Psychophysiological Mesures in Stress Assessment and Biofeedback

Various psychophysiological measures are used as clues to capture the dynamically changing state of the body, which is always in flux. In psychosomatic medical evaluation, treatment, and research, the following psychophysiological indicators are used as easy-to-capture measures of dynamically changing states:

These indicators change sensitively not only with physical but also with psychological and behavioral states (mind-body correlation). Specifically, they are used in psychosomatic medicine for Psychophsiological Stress Profiles and biofeedback.

Significance of Psychophysiological Measurement in Psychosomatic Medicine

In psychosomatic disorders or functional somatic syndromes, the pathology may not be adequately captured by conventional medical examinations alone.

For example, in “functional dyspepsia (FD)”, no abnormalities are found in gastroscopy, but symptoms such as epigastric pain due to abnormalities in gastric motility lead to a decrease in quality of life. In capturing such pathologies, methods such as gastric fluoroscopy to observe gastric motility are available. Another approach involves evaluating the relationship between the functioning of the autonomic nervous system that governs gastric motility and psychological states.

Psychophysiological indicators “visualize” such invisible functional changes in real time. By “visualizing” and “objectifying,” it becomes easier to capture functional pathologies, understand the mind-body correlation related to stress, and lead to insights that contribute to psychosomatic medical approaches.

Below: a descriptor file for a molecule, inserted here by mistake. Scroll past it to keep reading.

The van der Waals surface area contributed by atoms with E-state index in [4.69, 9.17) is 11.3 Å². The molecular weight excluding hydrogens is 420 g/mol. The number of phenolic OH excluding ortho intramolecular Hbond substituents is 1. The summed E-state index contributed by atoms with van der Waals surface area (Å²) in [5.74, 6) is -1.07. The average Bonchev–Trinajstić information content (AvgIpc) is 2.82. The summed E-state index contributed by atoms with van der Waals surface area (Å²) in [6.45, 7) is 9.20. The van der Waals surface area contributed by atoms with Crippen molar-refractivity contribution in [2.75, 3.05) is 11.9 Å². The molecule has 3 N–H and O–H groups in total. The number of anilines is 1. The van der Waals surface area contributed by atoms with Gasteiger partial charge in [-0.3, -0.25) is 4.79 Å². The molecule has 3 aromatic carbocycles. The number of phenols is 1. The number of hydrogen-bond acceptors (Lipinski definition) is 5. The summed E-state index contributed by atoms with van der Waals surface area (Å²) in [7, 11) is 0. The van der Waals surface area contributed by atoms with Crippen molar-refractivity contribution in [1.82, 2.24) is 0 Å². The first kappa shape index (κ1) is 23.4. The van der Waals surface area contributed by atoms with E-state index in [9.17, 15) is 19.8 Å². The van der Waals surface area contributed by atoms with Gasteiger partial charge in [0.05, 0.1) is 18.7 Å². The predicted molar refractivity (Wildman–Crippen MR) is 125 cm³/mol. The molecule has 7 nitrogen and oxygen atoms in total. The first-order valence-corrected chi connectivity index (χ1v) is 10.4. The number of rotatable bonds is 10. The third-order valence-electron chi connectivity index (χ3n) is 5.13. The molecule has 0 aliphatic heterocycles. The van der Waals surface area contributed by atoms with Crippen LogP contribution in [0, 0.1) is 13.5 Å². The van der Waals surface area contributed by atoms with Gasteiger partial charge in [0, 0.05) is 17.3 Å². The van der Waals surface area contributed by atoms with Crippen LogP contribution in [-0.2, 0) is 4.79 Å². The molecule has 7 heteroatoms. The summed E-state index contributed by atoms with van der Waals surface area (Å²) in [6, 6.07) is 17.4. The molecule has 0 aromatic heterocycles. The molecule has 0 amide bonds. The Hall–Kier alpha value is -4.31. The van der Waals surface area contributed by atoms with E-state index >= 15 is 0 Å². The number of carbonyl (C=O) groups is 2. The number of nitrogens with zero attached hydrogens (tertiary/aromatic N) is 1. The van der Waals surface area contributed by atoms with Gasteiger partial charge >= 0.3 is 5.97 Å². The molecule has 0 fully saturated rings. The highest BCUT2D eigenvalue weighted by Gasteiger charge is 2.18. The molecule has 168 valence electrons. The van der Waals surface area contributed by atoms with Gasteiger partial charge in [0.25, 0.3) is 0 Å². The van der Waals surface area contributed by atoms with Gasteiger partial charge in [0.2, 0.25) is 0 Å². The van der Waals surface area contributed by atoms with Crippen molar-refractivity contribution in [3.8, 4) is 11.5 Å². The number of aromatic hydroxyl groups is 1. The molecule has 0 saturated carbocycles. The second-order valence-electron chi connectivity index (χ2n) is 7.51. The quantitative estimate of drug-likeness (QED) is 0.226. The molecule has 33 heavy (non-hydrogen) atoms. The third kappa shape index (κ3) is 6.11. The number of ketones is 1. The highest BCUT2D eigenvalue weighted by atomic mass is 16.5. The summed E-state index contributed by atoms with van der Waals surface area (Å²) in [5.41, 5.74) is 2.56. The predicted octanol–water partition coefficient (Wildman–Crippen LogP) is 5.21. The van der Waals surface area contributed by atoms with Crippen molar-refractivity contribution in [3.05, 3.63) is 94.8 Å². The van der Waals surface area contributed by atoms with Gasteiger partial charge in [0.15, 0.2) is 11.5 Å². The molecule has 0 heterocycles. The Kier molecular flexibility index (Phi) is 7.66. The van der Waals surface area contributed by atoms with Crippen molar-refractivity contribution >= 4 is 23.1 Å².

List of Psychophysiological Measures

Psychophysiological MesuresOverview
1) Electromyography (EMG)
<Observing muscle tension/relaxation>
In today’s stressful lifestyles, sustained muscle tension contributes to problems such as shoulder stiffness, headaches, lower back pain, and chronic pain. This indicator captures the degree of muscle tension and relaxation involved in such pathologies.
2) Skin Conductance Level (SCL)
<Observing emotional sweating>
Among sweating, palmar sweating is central and responds to emotional changes. Lie detectors utilize this and are sensitive to psychological agitation. It captures the level of arousal, psychological agitation/stability, tension/relaxation, etc.
3) Skin Temperature (TEMP)  
<Observing skin temperature>
Skin temperature is constantly changing due to factors such as peripheral vasodilation and constriction. Stress causes peripheral blood vessels to constrict, leading to poor circulation and decreased skin temperature. Skin temperature captures changes in peripheral circulation according to such situations and is also important as an indicator of relaxation, such as in autogenic training.
4) Blood Volume Pulse (BVP)  
<Observing peripheral blood vessel constriction/dilation>
With fingertip plethysmography, it directly captures changes in peripheral blood vessels along with skin temperature. Also, it can determine heart rate from pulse waves, allowing heart rate to be captured without electrocardiography.
5) Respiration (RESP)  
<Observing breathing pattern/depth/speed>
Respiration is key to various bodily regulation methods and serves as a point of contact between consciousness and unconsciousness. By capturing respiration, various states of mind and body can be inferred.
6) Electrocardiography (EKG)  
<Observing heart function>  
The heart is the source of bodily activity and rhythm. Its function changes significantly not only with physical but also with psychological states. Biofeedback mainly captures heart rate and heart rate variability. Heart rate is the source of biological rhythms and is also a comprehensive indicator of autonomic nervous system tension/relaxation, as is often described as “palpitating” when stressed.
7) Heart Rate Variability (HRV)  
<Indicator of autonomic nervous system function>
Heart rate variability is one of the most studied indicators as it objectively captures autonomic nervous system function. From heart rate variability, you can evaluate the degree of autonomic nervous system tension, flexibility of adaptation, and balance between sympathetic and parasympathetic nervous systems.

(Kanbara K, LABs Psychosomatic Medicine,, July 2022)